“Deep Word has really been able to prove out the technology with individual users,” said Cy Megnin, Elevate Ventures’ entrepreneur-in-residence serving Velocities, a partnership supporting startups in south-central Indiana. “What has me most excited about this company is the release of its API, which will allow video production to be truly scalable.”
Although it’s very early in the field, other deep fake software is already online and open for anyone to use. In fact, Deep Word has competitors in Synthesia and Rephrase.ai, although their technology works differently. “They are essentially puppeting faces,” Ankush explains. “Every time their software sees a new face, they have to train a model to output video with that face. Ours is a generalized model, meaning that it will work with video of anyone without further training, so it’s a much faster and more versatile process. If I wanted to integrate a thousand video actors into our website in the next hour, I could, but for them, each one would take several days of model training and integration, which is why Synthesia charges $500 to $1,000 per video actor.”
In addition to CEO Ankush, the Deep Word team includes two data scientists and a software engineer, all IU graduates. In 2020, Deep Word won a $20,000 pre-seed award in the Elevate Nexus Regional Pitch Competition. “That was huge for us,” Ankush notes. “It was a really great validation of our product right before we launched.” They also secured $100,000 in Amazon Web Services (AWS)—another important win, since Deep Word processes all their videos and trains their models through AWS, that saved the company 85% of their operational costs.
So far this year, Deep Word placed first at the Clapp IDEA Competition and second at the Cheng Wu Innovation Challenge, and secured an additional $20,000 investment from the Community Ideation Fund (run by Elevate Ventures through the Velocities partnership) to enable further technological improvements.
“Our ultimate goals are one, higher resolution output—having our software return completely photorealistic results—and two, real-time video production.”
“Right now, if you generate a five-minute video, it might take ten to fifteen minutes to generate. But being able to generate that instantly, in addition to hand gesture and body movement synthesis, is what we’re aiming for over the next eight months. So a much more complete video suite. It’s not just somebody talking to a camera, but now they’re moving around, demonstrating things, and it’s also happening in real-time.”
This kind of potential—to quickly and easily put words into anyone’s mouth, on video, in an incredibly realistic way—raises obvious concerns about ethics, as well as business concerns about regulation. Ankush and his team have established strict ethics for using their product, and they’re prepared to comply with regulations, if that happens.
“At the end of the day, we only want content being produced that is intended to be produced by the people who are in the video. And we take a lot of measures to really put our foot down and say that this is how it’s going to be. We monitor all the content produced through our website. We’ve developed auto flagging systems for content, and we’re working on an internal video verification tool.”
Ankush sees potential in that verification tool not only as an internal solution for Deep Word, but as a large market opportunity in itself.
“It could become the standard for verifying if a video has been produced synthetically. A video file contains metadata. There are ways that you can set up this metadata to indicate if the original video file has been tampered with, where it’s from, and if it was intended to be created in the first place.”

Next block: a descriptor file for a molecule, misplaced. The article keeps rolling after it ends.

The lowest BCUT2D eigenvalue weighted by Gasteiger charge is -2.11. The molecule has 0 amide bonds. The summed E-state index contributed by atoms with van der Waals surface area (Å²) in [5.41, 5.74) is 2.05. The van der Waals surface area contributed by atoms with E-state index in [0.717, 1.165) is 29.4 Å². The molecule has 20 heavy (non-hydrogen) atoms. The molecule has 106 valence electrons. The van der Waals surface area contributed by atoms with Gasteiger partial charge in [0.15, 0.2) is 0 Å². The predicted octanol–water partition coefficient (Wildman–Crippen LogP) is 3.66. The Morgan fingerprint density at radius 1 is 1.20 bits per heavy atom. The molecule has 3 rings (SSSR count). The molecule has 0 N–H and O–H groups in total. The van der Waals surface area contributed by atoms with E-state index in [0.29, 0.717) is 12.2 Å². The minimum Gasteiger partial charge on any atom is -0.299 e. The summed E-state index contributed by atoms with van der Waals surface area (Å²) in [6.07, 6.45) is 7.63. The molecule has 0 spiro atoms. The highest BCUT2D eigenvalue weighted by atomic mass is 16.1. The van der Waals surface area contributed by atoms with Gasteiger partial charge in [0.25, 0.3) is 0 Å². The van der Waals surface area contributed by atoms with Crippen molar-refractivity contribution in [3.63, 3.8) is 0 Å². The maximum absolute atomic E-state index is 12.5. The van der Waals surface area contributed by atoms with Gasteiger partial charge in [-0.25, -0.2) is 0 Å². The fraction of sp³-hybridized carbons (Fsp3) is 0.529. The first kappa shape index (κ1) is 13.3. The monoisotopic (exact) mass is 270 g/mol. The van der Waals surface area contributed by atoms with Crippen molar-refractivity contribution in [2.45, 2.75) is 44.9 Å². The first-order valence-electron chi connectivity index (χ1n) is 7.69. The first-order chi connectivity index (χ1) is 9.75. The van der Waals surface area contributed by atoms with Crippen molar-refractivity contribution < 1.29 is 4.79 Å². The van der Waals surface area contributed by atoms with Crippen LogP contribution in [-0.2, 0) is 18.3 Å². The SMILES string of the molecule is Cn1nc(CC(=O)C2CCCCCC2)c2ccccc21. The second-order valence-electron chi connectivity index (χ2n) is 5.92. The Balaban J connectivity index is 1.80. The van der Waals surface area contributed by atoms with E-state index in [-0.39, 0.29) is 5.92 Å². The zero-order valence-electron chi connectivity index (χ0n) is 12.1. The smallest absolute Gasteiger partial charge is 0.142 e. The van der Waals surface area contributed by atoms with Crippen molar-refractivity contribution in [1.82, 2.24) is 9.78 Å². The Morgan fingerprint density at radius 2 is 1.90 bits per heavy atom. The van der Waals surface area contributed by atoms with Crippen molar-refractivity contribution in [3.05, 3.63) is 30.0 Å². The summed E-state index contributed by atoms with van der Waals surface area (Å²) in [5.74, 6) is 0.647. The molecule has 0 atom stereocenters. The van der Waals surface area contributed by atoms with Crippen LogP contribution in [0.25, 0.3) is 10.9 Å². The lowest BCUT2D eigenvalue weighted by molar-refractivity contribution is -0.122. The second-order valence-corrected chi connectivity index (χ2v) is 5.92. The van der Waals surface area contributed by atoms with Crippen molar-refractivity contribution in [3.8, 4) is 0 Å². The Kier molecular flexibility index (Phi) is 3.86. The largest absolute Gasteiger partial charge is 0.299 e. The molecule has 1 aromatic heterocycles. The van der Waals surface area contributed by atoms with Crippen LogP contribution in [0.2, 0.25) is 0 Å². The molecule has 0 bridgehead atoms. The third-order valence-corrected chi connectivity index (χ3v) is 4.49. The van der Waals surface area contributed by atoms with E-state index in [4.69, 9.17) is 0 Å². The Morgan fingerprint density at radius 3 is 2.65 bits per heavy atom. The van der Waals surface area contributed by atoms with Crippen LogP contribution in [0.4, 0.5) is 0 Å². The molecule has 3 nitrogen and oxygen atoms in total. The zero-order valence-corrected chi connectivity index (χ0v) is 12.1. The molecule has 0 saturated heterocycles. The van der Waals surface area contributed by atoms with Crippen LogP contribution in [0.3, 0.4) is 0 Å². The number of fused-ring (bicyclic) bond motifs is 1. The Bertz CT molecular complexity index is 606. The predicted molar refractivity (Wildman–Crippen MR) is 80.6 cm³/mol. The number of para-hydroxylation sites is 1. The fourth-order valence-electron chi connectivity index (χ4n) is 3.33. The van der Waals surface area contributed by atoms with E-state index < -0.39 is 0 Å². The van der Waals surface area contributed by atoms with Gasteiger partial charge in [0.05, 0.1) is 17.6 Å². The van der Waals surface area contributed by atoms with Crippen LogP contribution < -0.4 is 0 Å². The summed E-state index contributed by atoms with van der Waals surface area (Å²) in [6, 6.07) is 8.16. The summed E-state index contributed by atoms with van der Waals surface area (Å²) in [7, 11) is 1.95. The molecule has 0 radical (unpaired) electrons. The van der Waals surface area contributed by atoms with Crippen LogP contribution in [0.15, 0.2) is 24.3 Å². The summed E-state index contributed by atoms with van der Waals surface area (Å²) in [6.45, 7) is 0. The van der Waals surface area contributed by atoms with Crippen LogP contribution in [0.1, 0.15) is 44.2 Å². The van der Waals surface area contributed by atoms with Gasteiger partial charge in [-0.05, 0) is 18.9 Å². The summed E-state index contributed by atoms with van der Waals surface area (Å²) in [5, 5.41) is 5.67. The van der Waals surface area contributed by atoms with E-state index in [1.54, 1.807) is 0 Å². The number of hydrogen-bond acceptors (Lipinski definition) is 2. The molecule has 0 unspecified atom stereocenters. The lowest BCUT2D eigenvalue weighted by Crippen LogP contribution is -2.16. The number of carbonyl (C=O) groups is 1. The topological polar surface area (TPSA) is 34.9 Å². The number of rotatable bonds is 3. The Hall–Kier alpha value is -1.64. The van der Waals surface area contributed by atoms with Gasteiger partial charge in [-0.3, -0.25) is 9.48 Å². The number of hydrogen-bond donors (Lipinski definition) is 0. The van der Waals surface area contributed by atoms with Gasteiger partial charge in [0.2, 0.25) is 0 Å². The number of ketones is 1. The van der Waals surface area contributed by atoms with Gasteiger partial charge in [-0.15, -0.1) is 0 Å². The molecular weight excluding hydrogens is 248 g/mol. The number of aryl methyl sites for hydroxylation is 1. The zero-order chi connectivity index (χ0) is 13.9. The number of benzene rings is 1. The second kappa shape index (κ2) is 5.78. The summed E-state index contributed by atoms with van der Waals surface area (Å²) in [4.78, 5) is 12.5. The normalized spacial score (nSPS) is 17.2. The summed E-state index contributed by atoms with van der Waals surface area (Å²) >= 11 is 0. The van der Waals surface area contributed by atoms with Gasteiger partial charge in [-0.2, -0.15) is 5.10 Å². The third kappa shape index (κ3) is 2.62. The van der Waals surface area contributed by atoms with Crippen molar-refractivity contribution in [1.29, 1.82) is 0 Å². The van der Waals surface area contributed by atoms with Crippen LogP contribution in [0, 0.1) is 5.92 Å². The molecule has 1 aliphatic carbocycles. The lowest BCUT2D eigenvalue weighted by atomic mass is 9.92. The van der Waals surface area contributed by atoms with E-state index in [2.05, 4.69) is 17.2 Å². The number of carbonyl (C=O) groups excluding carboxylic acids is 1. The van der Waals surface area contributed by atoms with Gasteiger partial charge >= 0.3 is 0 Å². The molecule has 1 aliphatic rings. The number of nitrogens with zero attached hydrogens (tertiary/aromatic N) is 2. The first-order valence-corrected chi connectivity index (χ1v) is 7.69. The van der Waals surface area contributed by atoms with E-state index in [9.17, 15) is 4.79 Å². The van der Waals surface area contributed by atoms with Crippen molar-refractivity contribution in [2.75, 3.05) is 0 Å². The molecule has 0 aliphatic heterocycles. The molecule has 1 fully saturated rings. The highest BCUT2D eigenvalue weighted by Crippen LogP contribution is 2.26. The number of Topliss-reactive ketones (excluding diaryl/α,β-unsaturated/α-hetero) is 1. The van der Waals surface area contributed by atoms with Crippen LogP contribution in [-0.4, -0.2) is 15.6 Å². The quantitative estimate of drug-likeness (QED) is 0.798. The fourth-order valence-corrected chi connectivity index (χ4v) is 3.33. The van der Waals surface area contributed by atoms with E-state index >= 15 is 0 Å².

“I think synthetic video is a hundred percent here to stay. It’s just too much of an improvement—or its potential is too much of an improvement—over how we currently produce video. And I think that regulators will understand that.”
When Ankush explains his business to people, he says, most of them don’t immediately recognize the ethics issue, until they see an actual synthetic video. “Then they’re like, ‘Oh, wait, this is pretty realistic.’ I have to explain how seriously we do take it. It’s an evolving field. It’s a very gray area. The ultimate goal is that we and other companies hold the same ethical grounds, but we can’t always guarantee the perceptions of others.”
Within that gray area, there is also positive potential. For example, Deep Word’s technology makes it easy to increase the diversity of faces, voices, and languages represented in training and educational videos—an important shift not only for effective learning, but for ethics and representation.
Currently, Deep Word is a freemium SaaS (software as a service). Anyone can sign up and create five videos per month. Users who want to create more or longer videos with higher resolution output can pay for a subscription, with pricing tiered by usage. Most current customers currently, especially the power users generating many videos per month, are individual creators.
“We’re working with a few enterprise companies,” Ankush says. “For example, we worked with PDQ, a Southern fast-food chicken company, and created onboarding videos for every single one of their fast-food job positions.”
“Enterprise companies have much larger video needs than most individual users on our website, even users that are paying. The API will allow them to generate all their video needs at scale. That’s a much more attractive solution to enterprises than one-by-one video generation via our website.”
Given the huge potential of the technology, the early stage of the market, and Deep Word’s fast user growth, how is Ankush handling the startup life?
“I was always drawn towards entrepreneurship, but I don’t think it’s ingrained in me in the same way that a lot of people say it is. My passion is creating things, being creative, making things, and entrepreneurship happens to lend itself pretty well to that personality.”
“Some days you wake up excited, and then you go to sleep defeated. Somehow sleep resets it. It’s been an emotional roller coaster, and I’m confident that’s how it’s going to be for the remainder of the startup. It’s very fulfilling.”
Learn more about Deep Word.